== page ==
The service dog industry — particularly in the field of "psychiatric" service dogs for people with autism and post-traumatic stress disorder — has exploded in recent years. But a near complete absence of regulation and oversight has left distraught families vulnerable to incompetence and fraud.
"It is a lawless area. The Wild West," said David Favre, a law professor at Michigan State University and editor of its Animal Legal and Historical Center website.
Properly training a service dog can take up to 1½years and cost upward of $50,000, depending on the tasks it is taught to perform. But the Americans with Disabilities Act does not require that a service dog be professionally trained or certified. And, according to the U.S. Department of Justice, local and state agencies are prohibited from requiring that the dogs be registered. "It needs to be specially trained to do tasks that relate to the person's disability, but it doesn't say anything about who does the training or the quality of training or the efficacy of it," said Lynette Hart, a professor of veterinary medicine at the University of California, Davis. "So it's a very broad, wide-open barn door."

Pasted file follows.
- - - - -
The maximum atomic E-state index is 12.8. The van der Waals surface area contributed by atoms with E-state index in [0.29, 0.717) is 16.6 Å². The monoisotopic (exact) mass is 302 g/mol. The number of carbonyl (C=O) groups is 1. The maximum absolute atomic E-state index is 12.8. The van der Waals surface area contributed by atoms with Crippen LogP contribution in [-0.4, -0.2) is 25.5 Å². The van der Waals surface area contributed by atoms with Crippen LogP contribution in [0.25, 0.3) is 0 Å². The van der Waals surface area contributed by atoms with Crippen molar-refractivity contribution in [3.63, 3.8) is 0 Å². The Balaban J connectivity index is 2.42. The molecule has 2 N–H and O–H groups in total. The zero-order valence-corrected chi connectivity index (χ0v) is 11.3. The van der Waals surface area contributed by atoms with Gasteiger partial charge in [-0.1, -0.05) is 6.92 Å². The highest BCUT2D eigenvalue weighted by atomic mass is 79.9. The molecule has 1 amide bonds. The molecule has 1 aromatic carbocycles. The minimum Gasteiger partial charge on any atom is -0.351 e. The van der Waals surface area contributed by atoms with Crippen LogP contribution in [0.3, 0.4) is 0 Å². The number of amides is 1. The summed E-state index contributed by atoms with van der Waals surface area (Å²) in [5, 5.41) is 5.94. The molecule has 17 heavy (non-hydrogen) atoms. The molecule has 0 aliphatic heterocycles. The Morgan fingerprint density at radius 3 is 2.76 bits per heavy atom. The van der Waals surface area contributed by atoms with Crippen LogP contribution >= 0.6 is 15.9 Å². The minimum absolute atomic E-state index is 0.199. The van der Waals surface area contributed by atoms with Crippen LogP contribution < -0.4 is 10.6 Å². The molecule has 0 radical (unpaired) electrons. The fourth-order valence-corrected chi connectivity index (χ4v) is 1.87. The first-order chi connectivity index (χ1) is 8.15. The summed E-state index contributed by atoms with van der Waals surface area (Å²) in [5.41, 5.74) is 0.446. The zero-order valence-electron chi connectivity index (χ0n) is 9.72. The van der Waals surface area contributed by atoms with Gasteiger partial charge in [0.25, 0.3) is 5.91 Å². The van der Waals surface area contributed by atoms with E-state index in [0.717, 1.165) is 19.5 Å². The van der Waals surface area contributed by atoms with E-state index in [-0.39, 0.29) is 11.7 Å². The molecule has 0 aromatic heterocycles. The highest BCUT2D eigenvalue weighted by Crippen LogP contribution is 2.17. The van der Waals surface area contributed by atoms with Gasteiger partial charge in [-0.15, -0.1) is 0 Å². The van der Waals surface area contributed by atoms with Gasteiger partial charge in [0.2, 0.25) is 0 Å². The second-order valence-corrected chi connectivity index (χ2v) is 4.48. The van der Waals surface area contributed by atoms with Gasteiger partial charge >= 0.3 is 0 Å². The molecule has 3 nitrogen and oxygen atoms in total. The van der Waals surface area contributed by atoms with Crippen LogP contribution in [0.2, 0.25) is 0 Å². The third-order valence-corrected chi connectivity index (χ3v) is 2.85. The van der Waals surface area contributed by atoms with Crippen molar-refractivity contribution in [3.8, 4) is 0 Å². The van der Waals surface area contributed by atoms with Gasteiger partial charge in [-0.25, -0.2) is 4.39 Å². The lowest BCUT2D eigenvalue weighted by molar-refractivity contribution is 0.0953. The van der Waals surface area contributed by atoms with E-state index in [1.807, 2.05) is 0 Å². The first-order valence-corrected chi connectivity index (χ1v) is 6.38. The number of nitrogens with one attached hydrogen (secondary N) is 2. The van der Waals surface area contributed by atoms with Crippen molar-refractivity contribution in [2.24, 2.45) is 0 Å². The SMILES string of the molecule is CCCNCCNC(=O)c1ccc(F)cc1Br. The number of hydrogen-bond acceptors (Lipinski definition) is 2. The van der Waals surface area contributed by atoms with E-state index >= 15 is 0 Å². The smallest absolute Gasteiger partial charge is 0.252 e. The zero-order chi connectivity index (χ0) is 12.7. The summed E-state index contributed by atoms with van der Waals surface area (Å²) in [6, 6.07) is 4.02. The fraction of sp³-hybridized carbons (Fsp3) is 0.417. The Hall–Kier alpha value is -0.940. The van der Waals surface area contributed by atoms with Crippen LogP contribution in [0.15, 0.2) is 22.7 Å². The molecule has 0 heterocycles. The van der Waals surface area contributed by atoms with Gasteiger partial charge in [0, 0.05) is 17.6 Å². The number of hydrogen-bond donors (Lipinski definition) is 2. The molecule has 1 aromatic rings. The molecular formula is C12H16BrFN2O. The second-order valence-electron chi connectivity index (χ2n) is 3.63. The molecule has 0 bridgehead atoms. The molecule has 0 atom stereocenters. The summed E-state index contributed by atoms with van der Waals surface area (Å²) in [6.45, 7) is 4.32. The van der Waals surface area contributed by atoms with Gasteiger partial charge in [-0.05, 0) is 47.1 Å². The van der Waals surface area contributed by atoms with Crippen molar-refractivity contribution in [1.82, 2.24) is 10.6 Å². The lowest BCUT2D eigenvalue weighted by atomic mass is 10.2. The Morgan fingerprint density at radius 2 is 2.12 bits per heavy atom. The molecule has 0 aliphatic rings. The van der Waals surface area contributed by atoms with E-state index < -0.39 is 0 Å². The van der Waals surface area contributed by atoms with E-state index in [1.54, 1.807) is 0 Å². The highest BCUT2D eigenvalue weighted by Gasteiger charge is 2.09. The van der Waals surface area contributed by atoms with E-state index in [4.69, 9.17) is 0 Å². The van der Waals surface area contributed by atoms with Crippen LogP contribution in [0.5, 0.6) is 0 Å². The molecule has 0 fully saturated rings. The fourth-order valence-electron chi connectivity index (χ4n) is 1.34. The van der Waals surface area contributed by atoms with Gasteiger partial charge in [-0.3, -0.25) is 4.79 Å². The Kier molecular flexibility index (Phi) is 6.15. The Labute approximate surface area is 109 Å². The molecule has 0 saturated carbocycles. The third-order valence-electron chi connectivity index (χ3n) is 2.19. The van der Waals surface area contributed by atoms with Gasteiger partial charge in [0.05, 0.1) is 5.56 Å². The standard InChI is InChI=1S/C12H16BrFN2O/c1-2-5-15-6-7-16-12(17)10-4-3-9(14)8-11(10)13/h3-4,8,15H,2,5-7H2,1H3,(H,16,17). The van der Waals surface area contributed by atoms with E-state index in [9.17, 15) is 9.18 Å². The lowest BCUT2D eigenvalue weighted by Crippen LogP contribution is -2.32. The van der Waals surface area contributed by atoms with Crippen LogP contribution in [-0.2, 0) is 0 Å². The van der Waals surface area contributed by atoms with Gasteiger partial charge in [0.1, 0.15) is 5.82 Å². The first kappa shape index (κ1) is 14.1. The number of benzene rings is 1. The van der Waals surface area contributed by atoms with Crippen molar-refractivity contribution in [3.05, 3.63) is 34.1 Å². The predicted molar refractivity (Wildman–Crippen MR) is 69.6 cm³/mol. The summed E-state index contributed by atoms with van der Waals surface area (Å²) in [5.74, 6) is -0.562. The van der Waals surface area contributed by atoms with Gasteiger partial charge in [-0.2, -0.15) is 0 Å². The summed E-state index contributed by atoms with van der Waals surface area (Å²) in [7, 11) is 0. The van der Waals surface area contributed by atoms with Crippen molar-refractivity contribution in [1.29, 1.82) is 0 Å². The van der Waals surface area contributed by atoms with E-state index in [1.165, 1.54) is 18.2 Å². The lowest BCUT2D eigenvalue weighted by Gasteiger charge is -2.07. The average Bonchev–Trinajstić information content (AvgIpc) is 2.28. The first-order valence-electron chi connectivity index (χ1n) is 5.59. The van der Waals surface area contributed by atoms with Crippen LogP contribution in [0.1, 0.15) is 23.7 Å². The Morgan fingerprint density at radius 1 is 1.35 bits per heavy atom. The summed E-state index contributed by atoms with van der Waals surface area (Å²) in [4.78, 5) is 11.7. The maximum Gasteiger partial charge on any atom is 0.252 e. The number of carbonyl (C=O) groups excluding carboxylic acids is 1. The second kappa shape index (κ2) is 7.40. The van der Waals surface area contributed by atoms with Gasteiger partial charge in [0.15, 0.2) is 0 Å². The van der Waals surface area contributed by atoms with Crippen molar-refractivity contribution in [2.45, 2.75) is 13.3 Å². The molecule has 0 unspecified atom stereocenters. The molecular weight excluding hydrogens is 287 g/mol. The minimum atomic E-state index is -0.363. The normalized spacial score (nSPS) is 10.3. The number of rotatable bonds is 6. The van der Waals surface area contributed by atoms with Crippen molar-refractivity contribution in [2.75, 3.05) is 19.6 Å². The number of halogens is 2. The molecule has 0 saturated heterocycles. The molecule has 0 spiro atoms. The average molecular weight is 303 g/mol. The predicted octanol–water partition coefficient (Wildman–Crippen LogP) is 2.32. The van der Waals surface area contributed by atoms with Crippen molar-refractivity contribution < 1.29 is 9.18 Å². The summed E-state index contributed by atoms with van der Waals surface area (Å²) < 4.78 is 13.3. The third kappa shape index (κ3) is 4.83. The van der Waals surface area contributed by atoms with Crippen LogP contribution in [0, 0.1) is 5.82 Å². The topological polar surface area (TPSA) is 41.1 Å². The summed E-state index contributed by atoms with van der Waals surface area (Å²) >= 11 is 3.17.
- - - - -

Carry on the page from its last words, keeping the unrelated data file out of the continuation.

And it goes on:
The ADA allows people to train their own service dogs. But Hart, who has co-authored studies of the industry, said most don't have the time, wherewithal or confidence to do so, and that puts needy families "in a calamitous situation." "They're easy prey," said Hart, whose late brother had autism.
In 2012, the State of Illinois sued Lea Kaydus and Animals for Autism over a "heartless scam" in which she took several thousand dollars from families but never matched them with dogs. Kaydus was ordered to pay restitution.
Two years ago, Noelle's Dogs Four Hope of Colorado Springs agreed to surrender its license after state inspectors confirmed the placement of dogs with "incontinence, lack of basic house training, separation anxiety and aggression."
And last year, Virginia Attorney General Mark Herring filed suit against Service Dogs by Warren Retrievers Inc. The lawsuit alleges that diabetes-alert dogs, for which Warren charged up to $27,000, "were often poorly trained, ill-behaved, and unequipped to help manage a life-threatening situation, rendering them little more than incredibly expensive pets."